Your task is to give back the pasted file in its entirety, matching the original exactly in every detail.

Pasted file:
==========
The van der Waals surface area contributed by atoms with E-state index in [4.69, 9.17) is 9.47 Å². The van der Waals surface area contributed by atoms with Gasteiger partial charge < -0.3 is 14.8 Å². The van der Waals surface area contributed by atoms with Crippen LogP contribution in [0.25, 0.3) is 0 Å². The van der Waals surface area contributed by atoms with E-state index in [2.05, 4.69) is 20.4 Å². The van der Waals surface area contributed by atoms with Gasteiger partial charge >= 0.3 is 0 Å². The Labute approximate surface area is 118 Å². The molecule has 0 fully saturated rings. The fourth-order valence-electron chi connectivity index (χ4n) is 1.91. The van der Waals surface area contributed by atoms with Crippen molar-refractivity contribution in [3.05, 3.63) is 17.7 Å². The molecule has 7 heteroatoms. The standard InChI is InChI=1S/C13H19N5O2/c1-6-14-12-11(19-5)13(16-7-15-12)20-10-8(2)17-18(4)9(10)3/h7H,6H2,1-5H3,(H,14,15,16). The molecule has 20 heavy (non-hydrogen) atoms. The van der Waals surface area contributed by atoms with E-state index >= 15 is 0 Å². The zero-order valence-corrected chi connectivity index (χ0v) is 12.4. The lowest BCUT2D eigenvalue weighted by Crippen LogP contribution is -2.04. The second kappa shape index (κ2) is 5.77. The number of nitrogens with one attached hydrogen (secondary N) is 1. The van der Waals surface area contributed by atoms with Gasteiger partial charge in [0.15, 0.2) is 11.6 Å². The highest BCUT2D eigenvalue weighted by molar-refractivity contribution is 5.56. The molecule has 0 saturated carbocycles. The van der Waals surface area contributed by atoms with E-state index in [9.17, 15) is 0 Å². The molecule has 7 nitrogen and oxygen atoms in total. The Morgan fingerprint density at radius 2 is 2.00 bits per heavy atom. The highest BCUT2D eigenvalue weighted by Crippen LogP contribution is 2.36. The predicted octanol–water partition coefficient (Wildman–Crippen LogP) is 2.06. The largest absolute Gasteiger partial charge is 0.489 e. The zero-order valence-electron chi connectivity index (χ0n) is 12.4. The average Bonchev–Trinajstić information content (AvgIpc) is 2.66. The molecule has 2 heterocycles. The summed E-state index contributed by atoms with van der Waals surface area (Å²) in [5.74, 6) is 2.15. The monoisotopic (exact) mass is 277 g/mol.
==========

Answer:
The van der Waals surface area contributed by atoms with E-state index in [4.69, 9.17) is 9.47 Å². The van der Waals surface area contributed by atoms with Gasteiger partial charge < -0.3 is 14.8 Å². The van der Waals surface area contributed by atoms with Crippen LogP contribution in [0.25, 0.3) is 0 Å². The van der Waals surface area contributed by atoms with E-state index in [2.05, 4.69) is 20.4 Å². The van der Waals surface area contributed by atoms with Gasteiger partial charge >= 0.3 is 0 Å². The Labute approximate surface area is 118 Å². The molecule has 0 fully saturated rings. The fourth-order valence-electron chi connectivity index (χ4n) is 1.91. The van der Waals surface area contributed by atoms with Crippen molar-refractivity contribution in [3.05, 3.63) is 17.7 Å². The molecule has 7 heteroatoms. The standard InChI is InChI=1S/C13H19N5O2/c1-6-14-12-11(19-5)13(16-7-15-12)20-10-8(2)17-18(4)9(10)3/h7H,6H2,1-5H3,(H,14,15,16). The molecule has 20 heavy (non-hydrogen) atoms. The van der Waals surface area contributed by atoms with E-state index >= 15 is 0 Å². The zero-order valence-corrected chi connectivity index (χ0v) is 12.4. The lowest BCUT2D eigenvalue weighted by Crippen LogP contribution is -2.04. The second kappa shape index (κ2) is 5.77. The number of nitrogens with one attached hydrogen (secondary N) is 1. The van der Waals surface area contributed by atoms with Gasteiger partial charge in [0.15, 0.2) is 11.6 Å². The highest BCUT2D eigenvalue weighted by molar-refractivity contribution is 5.56. The molecule has 0 saturated carbocycles. The van der Waals surface area contributed by atoms with E-state index in [9.17, 15) is 0 Å². The molecule has 7 nitrogen and oxygen atoms in total. The Morgan fingerprint density at radius 2 is 2.00 bits per heavy atom. The highest BCUT2D eigenvalue weighted by Crippen LogP contribution is 2.36. The predicted octanol–water partition coefficient (Wildman–Crippen LogP) is 2.06. The largest absolute Gasteiger partial charge is 0.489 e. The zero-order valence-electron chi connectivity index (χ0n) is 12.4. The average Bonchev–Trinajstić information content (AvgIpc) is 2.66. The molecule has 2 heterocycles. The summed E-state index contributed by atoms with van der Waals surface area (Å²) in [5.74, 6) is 2.15. The monoisotopic (exact) mass is 277 g/mol.